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[1260a] [1] If intemperate and cowardly he will not perform any of the duties of his position. It is evident therefore that both must possess virtue, but that there are differences in their virtue (as also there are differences between those who are by nature ruled).1 And of this we straightway find an indication in connection with the soul; for the soul by nature contains a part that rules and a part that is ruled, to which we assign different virtues, that is, the virtue of the rational and that of the irrational. It is clear then that the case is the same also with the other instances of ruler and ruled. Hence there are by nature various classes of rulers and ruled. For the free rules the slave, the male the female, and the man the child in a different way. And all possess the various parts of the soul, but possess them in different ways; for the slave has not got the deliberative part at all, and the female has it, but without full authority, while the child has it, but in an undeveloped form. Hence2 the ruler must possess intellectual virtue in completeness (for any work, taken absolutely, belongs to the master-craftsman, and rational principle is a master-craftsman); while each of the other parties must have that share of this virtue which is appropriate to them. We must suppose therefore that the same necessarily holds good of the moral virtues: all must partake of them, but not in the same way, but in such measure as is proper to each in relation to his own function. [20] Hence it is manifest that all the persons mentioned have a moral virtue of their own, and that the temperance of a woman and that of a man are not the same, nor their courage and justice, as Socrates thought,3 but the one is the courage of command, and the other that of subordination, and the case is similar with the other virtues. And this is also clear when we examine the matter more in detail, for it is misleading to give a general definition of virtue, as some do, who say that virtue is being in good condition as regards the soul or acting uprightly or the like; those who enumerate the virtues of different persons separately, as Gorgias does,4 are much more correct than those who define virtue in that way. Hence we must hold that all of these persons have their appropriate virtues, as the poet said of woman: “ Silence gives grace to woman5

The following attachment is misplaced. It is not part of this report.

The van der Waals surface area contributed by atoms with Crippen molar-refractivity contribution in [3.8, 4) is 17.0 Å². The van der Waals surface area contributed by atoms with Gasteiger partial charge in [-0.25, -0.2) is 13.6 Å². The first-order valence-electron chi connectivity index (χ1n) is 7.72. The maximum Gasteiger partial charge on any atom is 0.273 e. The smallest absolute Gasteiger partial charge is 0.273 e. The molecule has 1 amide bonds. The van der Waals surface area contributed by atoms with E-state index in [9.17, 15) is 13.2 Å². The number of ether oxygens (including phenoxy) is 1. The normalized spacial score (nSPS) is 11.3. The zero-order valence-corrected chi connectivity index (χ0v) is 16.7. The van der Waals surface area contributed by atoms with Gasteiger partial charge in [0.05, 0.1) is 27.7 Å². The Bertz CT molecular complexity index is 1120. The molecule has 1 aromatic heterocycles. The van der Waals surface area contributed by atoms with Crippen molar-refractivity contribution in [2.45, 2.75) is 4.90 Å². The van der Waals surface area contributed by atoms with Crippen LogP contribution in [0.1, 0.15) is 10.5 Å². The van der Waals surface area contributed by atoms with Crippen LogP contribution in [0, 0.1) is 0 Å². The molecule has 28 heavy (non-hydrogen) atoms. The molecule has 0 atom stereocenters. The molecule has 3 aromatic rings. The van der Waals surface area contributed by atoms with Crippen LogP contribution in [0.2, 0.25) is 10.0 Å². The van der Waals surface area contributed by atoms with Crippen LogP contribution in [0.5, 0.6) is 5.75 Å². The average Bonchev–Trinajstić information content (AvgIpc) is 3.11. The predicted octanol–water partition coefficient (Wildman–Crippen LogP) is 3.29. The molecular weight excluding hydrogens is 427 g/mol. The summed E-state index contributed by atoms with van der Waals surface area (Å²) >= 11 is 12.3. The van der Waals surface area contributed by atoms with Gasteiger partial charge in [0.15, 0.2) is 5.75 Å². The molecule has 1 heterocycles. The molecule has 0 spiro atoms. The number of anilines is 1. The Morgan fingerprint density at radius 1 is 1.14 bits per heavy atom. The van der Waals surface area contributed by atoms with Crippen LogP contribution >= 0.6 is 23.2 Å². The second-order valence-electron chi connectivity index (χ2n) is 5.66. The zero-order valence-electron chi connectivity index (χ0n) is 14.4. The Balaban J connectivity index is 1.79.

” though that is not the case likewise with a man. Also the child is not completely developed, so that manifestly his virtue also is not personal to himself, but relative to the fully developed being, that is, the person in authority over him. And similarly the slave's virtue also is in relation to the master.

And we laid it down that the slave is serviceable for the mere necessaries of life, so that clearly he needs only a small amount of virtue, in fact just enough to prevent him from failing in his tasks owing to intemperance and cowardice. (But the question might be raised, supposing that what has just been said is true, will artisans also need to have virtue? for they frequently fall short in their tasks owing to intemperance. Or is their case entirely different? For the slave is a partner in his master's life, but the artisan is more remote, and only so much of virtue falls to his share as of slavery6

1 This clause seems to have been interpolated; one ms. has a marginal correction, ‘by nature rulers and ruled.’

2 In the mss. this sentence follows the next one, ‘We must suppose—function,’ and begins ‘Hence the ruler must possess moral virtue.’

3 Plat. Meno 74bff.

4 i.e. in Plato, Meno (see 7 above), where this sophist figures as a character in the dialogue; see also 3.1.9, note.

5 Soph. Aj. 293

6 i.e. his excellences as an artisan are the qualities of a subordinate (his virtues as a human being, apart from his trade, are not considered).

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